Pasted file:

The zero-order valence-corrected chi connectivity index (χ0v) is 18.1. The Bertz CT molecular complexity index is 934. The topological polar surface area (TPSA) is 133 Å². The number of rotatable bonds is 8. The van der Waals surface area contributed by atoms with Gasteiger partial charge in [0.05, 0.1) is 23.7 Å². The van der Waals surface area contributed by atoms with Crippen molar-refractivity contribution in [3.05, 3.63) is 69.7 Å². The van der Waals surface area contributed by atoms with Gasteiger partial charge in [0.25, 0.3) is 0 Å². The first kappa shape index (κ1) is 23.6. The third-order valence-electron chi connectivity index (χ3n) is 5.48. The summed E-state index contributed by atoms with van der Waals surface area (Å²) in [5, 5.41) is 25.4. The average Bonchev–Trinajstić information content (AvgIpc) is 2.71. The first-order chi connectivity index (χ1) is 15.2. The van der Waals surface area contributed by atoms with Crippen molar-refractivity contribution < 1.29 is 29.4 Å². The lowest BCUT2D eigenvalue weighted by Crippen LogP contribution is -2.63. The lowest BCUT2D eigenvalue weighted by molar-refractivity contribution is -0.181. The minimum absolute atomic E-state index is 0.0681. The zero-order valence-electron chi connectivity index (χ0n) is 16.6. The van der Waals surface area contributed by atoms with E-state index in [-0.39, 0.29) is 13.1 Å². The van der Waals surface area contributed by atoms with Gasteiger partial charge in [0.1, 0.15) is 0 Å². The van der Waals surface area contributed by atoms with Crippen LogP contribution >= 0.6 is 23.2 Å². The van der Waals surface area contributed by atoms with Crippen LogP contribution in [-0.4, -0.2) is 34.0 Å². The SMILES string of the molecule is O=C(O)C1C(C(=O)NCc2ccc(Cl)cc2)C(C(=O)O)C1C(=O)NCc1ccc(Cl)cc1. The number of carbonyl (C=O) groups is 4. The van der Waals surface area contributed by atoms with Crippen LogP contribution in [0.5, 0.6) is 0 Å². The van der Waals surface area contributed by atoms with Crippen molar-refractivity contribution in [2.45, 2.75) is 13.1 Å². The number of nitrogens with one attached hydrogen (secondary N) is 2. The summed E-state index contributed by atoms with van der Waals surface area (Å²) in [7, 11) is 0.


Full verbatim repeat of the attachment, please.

The zero-order valence-corrected chi connectivity index (χ0v) is 18.1. The Bertz CT molecular complexity index is 934. The topological polar surface area (TPSA) is 133 Å². The number of rotatable bonds is 8. The van der Waals surface area contributed by atoms with Gasteiger partial charge in [0.05, 0.1) is 23.7 Å². The van der Waals surface area contributed by atoms with Crippen molar-refractivity contribution in [3.05, 3.63) is 69.7 Å². The van der Waals surface area contributed by atoms with Gasteiger partial charge in [0.25, 0.3) is 0 Å². The first kappa shape index (κ1) is 23.6. The third-order valence-electron chi connectivity index (χ3n) is 5.48. The summed E-state index contributed by atoms with van der Waals surface area (Å²) in [5, 5.41) is 25.4. The average Bonchev–Trinajstić information content (AvgIpc) is 2.71. The first-order chi connectivity index (χ1) is 15.2. The van der Waals surface area contributed by atoms with Crippen molar-refractivity contribution < 1.29 is 29.4 Å². The lowest BCUT2D eigenvalue weighted by Crippen LogP contribution is -2.63. The lowest BCUT2D eigenvalue weighted by molar-refractivity contribution is -0.181. The minimum absolute atomic E-state index is 0.0681. The zero-order valence-electron chi connectivity index (χ0n) is 16.6. The van der Waals surface area contributed by atoms with E-state index in [-0.39, 0.29) is 13.1 Å². The van der Waals surface area contributed by atoms with Gasteiger partial charge in [0.1, 0.15) is 0 Å². The van der Waals surface area contributed by atoms with Crippen LogP contribution >= 0.6 is 23.2 Å². The van der Waals surface area contributed by atoms with Crippen LogP contribution in [-0.4, -0.2) is 34.0 Å². The SMILES string of the molecule is O=C(O)C1C(C(=O)NCc2ccc(Cl)cc2)C(C(=O)O)C1C(=O)NCc1ccc(Cl)cc1. The number of carbonyl (C=O) groups is 4. The van der Waals surface area contributed by atoms with Crippen LogP contribution in [0.5, 0.6) is 0 Å². The van der Waals surface area contributed by atoms with Crippen molar-refractivity contribution in [2.45, 2.75) is 13.1 Å². The number of nitrogens with one attached hydrogen (secondary N) is 2. The summed E-state index contributed by atoms with van der Waals surface area (Å²) in [7, 11) is 0.